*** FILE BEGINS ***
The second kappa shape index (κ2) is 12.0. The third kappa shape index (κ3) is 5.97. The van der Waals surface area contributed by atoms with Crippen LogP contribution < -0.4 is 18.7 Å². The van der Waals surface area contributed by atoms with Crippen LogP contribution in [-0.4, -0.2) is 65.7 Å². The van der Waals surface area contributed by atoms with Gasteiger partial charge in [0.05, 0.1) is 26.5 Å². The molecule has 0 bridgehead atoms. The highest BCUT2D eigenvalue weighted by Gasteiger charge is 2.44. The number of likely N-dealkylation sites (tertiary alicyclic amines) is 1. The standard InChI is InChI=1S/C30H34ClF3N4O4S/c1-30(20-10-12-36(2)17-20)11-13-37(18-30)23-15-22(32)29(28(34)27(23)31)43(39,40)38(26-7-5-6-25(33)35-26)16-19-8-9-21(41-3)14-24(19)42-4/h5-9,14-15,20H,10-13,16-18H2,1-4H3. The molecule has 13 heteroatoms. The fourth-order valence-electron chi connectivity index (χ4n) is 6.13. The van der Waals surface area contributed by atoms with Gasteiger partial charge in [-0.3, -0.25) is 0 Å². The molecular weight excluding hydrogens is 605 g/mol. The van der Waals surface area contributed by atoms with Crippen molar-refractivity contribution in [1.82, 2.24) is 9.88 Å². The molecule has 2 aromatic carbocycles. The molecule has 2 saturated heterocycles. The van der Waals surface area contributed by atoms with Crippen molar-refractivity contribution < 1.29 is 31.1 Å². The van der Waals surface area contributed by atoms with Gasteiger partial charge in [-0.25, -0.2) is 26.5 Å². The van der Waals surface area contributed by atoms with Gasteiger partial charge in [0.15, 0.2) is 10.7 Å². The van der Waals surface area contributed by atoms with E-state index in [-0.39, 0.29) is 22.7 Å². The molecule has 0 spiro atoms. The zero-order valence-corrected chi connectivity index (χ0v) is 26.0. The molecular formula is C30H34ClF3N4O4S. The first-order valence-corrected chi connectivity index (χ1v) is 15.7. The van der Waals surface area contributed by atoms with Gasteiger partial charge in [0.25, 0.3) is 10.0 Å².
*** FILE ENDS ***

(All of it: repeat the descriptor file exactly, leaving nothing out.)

The second kappa shape index (κ2) is 12.0. The third kappa shape index (κ3) is 5.97. The van der Waals surface area contributed by atoms with Crippen LogP contribution < -0.4 is 18.7 Å². The van der Waals surface area contributed by atoms with Crippen LogP contribution in [-0.4, -0.2) is 65.7 Å². The van der Waals surface area contributed by atoms with Gasteiger partial charge in [0.05, 0.1) is 26.5 Å². The molecule has 0 bridgehead atoms. The highest BCUT2D eigenvalue weighted by Gasteiger charge is 2.44. The number of likely N-dealkylation sites (tertiary alicyclic amines) is 1. The standard InChI is InChI=1S/C30H34ClF3N4O4S/c1-30(20-10-12-36(2)17-20)11-13-37(18-30)23-15-22(32)29(28(34)27(23)31)43(39,40)38(26-7-5-6-25(33)35-26)16-19-8-9-21(41-3)14-24(19)42-4/h5-9,14-15,20H,10-13,16-18H2,1-4H3. The molecule has 13 heteroatoms. The fourth-order valence-electron chi connectivity index (χ4n) is 6.13. The van der Waals surface area contributed by atoms with Gasteiger partial charge in [-0.3, -0.25) is 0 Å². The molecular weight excluding hydrogens is 605 g/mol. The van der Waals surface area contributed by atoms with Crippen molar-refractivity contribution in [1.82, 2.24) is 9.88 Å². The molecule has 2 aromatic carbocycles. The molecule has 2 saturated heterocycles. The van der Waals surface area contributed by atoms with Crippen molar-refractivity contribution < 1.29 is 31.1 Å². The van der Waals surface area contributed by atoms with Gasteiger partial charge in [-0.25, -0.2) is 26.5 Å². The van der Waals surface area contributed by atoms with Gasteiger partial charge in [0.15, 0.2) is 10.7 Å². The van der Waals surface area contributed by atoms with E-state index in [-0.39, 0.29) is 22.7 Å². The molecule has 0 spiro atoms. The zero-order valence-corrected chi connectivity index (χ0v) is 26.0. The molecular formula is C30H34ClF3N4O4S. The first-order valence-corrected chi connectivity index (χ1v) is 15.7. The van der Waals surface area contributed by atoms with Gasteiger partial charge in [0.25, 0.3) is 10.0 Å².